Magic and Accident

The legend of sampler wizard Matthew Herbert and his live shows was already growing prior to the cancellation of last September's Knitting Factory gig, but his ensuing feats only heightened the anticipation for his late-June stand at Mercury Lounge. Herbert's latest project, Radioboy's The Mechanics of Destruction—which uses multinational consumer items such as Big Mac meals and Coke cans as sole sample sources for funky-ass rhythm tracks with muddled anti-globalization politics—has become a pop cause célèbre for the art media. And the dance music culturati, suffering through an extended creativity drought, recognized his ensorcellment of smoky jazz and house beats—under Dogme 95-like rules for sampling—as a rare Merlin act in the days of magic-shop DJs.

Gore-Gore-a-go-go: astral girl Amy Surdu
photo: Bruce Alexander
Gore-Gore-a-go-go: astral girl Amy Surdu

Yet even Merlin needed assistance in conjuring some spells, and on June 26, Herbert's quintet (vocalist Dani Siciliano and pianist Phil Parnell, both mainstays, and newly added tenor saxophonist/flautist Dave O'Higgins and trumpeter Peter Wraight) were crucial in creating an aura. When he'd usher them offstage for the rhythmically witty solo Radioboy tracks—manic sprints among three mics and a bank of boards that sounded like groove-oriented, less frenetic takes on Kid 606's laptop rumbles—he seemed to be misdirecting. Creating music by destroying a Starbucks cup, a box of cereal, and a pair of Gap shorts was a fine jig, but its McLuhan inferences about the politics of disposability needed liner notes (

The real enchantment took place in the interactive whimsy between the players and the leader's technological setup, when Herbert played equal parts Eno the mixer and Duke the arranger. Indicative of a man who once named a mix CD Let's All Make Mistakes, he allowed warped sounds and beats to bleed out of whack, improvising immediate remixes. The messy, on-the-spot process was all Pollock; the breath-thin timbres under the electronic twitches were pure Sketches of Spain. And while the patched-together quality may have driven house-music perfectionists batty, it also added a living force nearly nonexistent in today's clubs. These weren't just manipulations of old stratagems; they were creations of the new. And how often do you get to witness the makings of legends nowadays? —Piotr Orlov

I'd Rather Go Blind

What organization somehow persuaded Congress that Internet radio, unlike broadcast radio, owes royalties to the copyright owners of the recordings it airs? (First one's free: the Recording Industry Association of America.) What organization's division, SoundExchange, gets to collect those royalties and distribute them at its leisure, whether or not its members own the copyrights in question? (Again, the RIAA. Now you figure them out.) What organization does the government's new webcasting statute assume has had 15 of its recordings played every hour since 1998 on every webcasting channel if there's not evidence to the contrary? What organization's biggest members, the five major labels, are making noise about suing individual file-traders, despite the brain-melting PR stupidity that would be involved in subpoenaing Internet service providers and ganging up on music fans?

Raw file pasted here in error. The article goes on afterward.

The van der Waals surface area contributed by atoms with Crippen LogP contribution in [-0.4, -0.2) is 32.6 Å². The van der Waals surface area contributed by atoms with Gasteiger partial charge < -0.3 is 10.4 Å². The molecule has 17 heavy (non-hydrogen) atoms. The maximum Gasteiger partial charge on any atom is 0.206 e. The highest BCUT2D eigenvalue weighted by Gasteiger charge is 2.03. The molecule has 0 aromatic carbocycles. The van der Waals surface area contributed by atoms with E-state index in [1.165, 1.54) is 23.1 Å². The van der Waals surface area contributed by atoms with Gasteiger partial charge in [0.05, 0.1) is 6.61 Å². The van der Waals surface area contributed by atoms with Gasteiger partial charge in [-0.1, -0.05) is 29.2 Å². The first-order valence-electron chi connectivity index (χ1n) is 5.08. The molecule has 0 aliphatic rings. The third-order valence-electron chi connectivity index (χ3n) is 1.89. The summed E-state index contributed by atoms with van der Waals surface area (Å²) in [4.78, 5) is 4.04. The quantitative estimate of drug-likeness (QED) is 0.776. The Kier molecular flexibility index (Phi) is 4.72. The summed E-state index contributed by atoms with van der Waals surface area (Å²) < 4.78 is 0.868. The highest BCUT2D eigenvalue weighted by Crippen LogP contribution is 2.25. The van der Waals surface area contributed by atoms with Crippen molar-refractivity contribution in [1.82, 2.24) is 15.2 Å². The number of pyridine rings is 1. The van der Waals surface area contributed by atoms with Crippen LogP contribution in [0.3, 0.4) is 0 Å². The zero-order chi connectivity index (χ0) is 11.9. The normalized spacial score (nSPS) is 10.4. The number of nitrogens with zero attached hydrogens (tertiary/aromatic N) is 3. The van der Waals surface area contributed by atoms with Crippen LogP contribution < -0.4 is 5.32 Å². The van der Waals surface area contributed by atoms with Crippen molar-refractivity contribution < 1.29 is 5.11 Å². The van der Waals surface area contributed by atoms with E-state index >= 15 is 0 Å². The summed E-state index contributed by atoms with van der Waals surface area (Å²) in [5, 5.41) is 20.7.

What major label might nonetheless be a little reticent to sue Madster and Gnutella users, given that its corporate daddy likes to flash strangers the file-trading technology under its ISP raincoat? What other major label is looking like a liability now that its corporate mommy's stock has nose-dived, with rumors of imminent Enron-itis? What tarnished superstar has been calling a third major label's chairman "mean," "racist," and "very, very, very devilish," although the star owns half of the same company's publishing arm, which just bought the Acuff-Rose catalog of every good country song ever? What fourth major label has lavished close to $100 million on a now-obsolete peer-to-peer service, and is now trying to figure out what the hell to do with it?

What congressman plans to introduce legislation allowing record labels to violate the Federal Computer Fraud and Abuse Act if it might maybe perhaps help dissuade those very, very, very devilish file-traders? (Oh, fine: it's Howard L. Berman, Democrat of California.) What congressman is the music industry's No. 1 donee in the House, with almost three times as much music-biz money as No. 2? (See above.)

What peer-to-peer monolith is now based in tax-free Pacific micro-country Vanuatu and lards its software with nasty "extras" (read: spyware)? What high-traffic haven for electronic-music buffs is attempting to camouflage itself from teenpop-crazed Audiogalaxy refugees by deleting everything from its front page but three links and a broken GIF? What first-rate but publicity-shy file-sharing site has stopped accepting new users altogether? What do you want to bet that Internet music panic is just a smoke screen for much deeper problems in the record business? —Douglas Wolk

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